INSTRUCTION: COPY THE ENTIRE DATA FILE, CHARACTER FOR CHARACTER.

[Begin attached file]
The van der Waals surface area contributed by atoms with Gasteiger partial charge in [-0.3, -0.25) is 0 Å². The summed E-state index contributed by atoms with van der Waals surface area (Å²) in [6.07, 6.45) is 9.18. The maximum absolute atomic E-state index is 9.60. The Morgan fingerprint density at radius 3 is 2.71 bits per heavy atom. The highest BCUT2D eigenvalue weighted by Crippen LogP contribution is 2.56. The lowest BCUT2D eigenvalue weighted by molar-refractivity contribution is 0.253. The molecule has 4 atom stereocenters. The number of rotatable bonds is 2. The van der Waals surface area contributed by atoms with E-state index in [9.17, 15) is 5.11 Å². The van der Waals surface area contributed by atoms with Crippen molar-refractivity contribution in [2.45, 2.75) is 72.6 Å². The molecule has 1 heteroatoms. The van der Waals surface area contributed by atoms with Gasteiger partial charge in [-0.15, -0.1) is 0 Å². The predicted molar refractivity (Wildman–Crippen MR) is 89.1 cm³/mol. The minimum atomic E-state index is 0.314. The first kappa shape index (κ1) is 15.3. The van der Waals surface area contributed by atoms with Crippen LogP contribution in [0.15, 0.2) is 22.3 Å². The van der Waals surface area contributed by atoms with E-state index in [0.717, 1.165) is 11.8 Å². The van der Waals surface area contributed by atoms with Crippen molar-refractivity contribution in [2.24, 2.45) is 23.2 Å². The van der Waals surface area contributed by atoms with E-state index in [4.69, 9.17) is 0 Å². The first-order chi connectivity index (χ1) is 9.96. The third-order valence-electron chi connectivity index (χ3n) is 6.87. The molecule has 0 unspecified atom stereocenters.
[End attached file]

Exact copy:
The van der Waals surface area contributed by atoms with Gasteiger partial charge in [-0.3, -0.25) is 0 Å². The summed E-state index contributed by atoms with van der Waals surface area (Å²) in [6.07, 6.45) is 9.18. The maximum absolute atomic E-state index is 9.60. The Morgan fingerprint density at radius 3 is 2.71 bits per heavy atom. The highest BCUT2D eigenvalue weighted by Crippen LogP contribution is 2.56. The lowest BCUT2D eigenvalue weighted by molar-refractivity contribution is 0.253. The molecule has 4 atom stereocenters. The number of rotatable bonds is 2. The van der Waals surface area contributed by atoms with E-state index in [9.17, 15) is 5.11 Å². The van der Waals surface area contributed by atoms with Crippen molar-refractivity contribution in [2.45, 2.75) is 72.6 Å². The molecule has 1 heteroatoms. The van der Waals surface area contributed by atoms with Gasteiger partial charge in [-0.15, -0.1) is 0 Å². The predicted molar refractivity (Wildman–Crippen MR) is 89.1 cm³/mol. The minimum atomic E-state index is 0.314. The first kappa shape index (κ1) is 15.3. The van der Waals surface area contributed by atoms with Crippen LogP contribution in [0.15, 0.2) is 22.3 Å². The van der Waals surface area contributed by atoms with E-state index in [0.717, 1.165) is 11.8 Å². The van der Waals surface area contributed by atoms with Crippen molar-refractivity contribution in [2.24, 2.45) is 23.2 Å². The van der Waals surface area contributed by atoms with E-state index in [4.69, 9.17) is 0 Å². The first-order chi connectivity index (χ1) is 9.96. The third-order valence-electron chi connectivity index (χ3n) is 6.87. The molecule has 0 unspecified atom stereocenters.